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5 Ways Shadow of War Improves Upon Its Predecessor


5 Ways Shadow of War Improves Upon Its Predecessor

It really is bigger and better.

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Nemesis System

Middle-Earth: Shadow of War

Shadow of Mordor was our first introduction to the Nemesis system, and it allowed enemies to remember Talion’s actions against them. When you killed them with fire, they might return burned and embarrassed, determined to take you down. It was a two-way street, however, as if enemies killed you the game went on, respawning you but giving the enemy that killed you a promotion, making them stronger. If you were even killed by a grunt, this could end up with their promotion to a captain. You could also uncover orc captain’s weaknesses by interrogating worms or finding intel, and weaknesses were randomized just like the orc’s appearances and personalities. All of these features were what helped Shadow of Mordor’s Nemesis system feel alive and unique. Now with the release of Shadow of War, the game contains all of those same features as well as much more.

Shadow of War’s tagline “Nothing Will Be Forgotten” actually fits the game pretty well, as the Nemesis system ensures that each action you take against an orc captain is remembered. Humiliate a captain and they’ll remember it, perhaps even hunting you down in an entirely different part of the world. Early on in my time with the game I even had a captain hunt me down and start a battle, entirely due to the fact that I had killed his blood brother sometime along the way and he wanted revenge. Even better, killing a captain or warlord this time rewards you with a valuable piece of loot, and you can also add to this by interrogating a worm and making them send a threat. This will make the orc you choose to threaten more powerful, but also reap a more valuable reward in the end. In Shadow of War, however, there’s much more to do with the orcs that you dominate and bring to your side.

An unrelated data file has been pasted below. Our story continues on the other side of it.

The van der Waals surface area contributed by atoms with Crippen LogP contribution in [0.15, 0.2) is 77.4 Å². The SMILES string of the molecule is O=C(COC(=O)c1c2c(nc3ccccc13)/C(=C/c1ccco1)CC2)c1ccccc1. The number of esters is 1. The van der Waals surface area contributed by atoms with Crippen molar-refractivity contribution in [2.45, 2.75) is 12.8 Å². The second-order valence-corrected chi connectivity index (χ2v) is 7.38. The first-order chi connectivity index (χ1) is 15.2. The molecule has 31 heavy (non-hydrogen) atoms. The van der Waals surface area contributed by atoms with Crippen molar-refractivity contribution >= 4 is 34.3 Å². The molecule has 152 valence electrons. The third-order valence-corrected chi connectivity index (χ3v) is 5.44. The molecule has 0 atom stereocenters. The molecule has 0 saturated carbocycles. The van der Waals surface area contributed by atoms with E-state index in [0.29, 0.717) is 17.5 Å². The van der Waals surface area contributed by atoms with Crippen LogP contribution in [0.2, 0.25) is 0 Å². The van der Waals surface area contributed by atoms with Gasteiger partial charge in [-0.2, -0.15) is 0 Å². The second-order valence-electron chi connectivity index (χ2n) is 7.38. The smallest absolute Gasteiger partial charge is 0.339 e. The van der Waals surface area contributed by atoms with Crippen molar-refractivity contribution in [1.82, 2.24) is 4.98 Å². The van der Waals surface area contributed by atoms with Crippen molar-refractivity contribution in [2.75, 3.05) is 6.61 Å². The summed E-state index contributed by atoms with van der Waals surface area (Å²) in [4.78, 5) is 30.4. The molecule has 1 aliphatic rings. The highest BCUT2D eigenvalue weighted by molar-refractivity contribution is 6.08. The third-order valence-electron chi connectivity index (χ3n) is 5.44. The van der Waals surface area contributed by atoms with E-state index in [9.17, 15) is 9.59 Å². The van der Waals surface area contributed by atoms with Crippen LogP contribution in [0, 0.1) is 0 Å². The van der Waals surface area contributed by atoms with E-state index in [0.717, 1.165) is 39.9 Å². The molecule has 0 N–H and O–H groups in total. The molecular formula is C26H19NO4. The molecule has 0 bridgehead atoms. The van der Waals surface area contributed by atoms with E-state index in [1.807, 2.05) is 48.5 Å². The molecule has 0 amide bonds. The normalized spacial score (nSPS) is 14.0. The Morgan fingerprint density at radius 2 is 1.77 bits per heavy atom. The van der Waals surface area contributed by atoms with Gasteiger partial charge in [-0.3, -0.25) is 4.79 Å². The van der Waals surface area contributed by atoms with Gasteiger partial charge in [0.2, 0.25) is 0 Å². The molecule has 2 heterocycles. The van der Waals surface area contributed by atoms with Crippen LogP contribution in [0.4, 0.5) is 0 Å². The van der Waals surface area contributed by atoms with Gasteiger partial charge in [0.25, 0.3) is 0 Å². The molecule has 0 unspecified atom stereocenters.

You gain their loyalty by protecting them, forming friendships, of sorts, and by assigning them as your bodyguards. Your orc captains can act independently, and if you don’t protect them, you better believe there’s going to be consequences. If the orcs on your side die, there’s a chance they might come back from the brink of death, feeling betrayed and bitter at your lack of care, and turn against you. The Nemesis system in total just feels far more fleshed out, with emergent stories popping up everywhere throughout Mordor. It’s an experience you can’t get in any other game.

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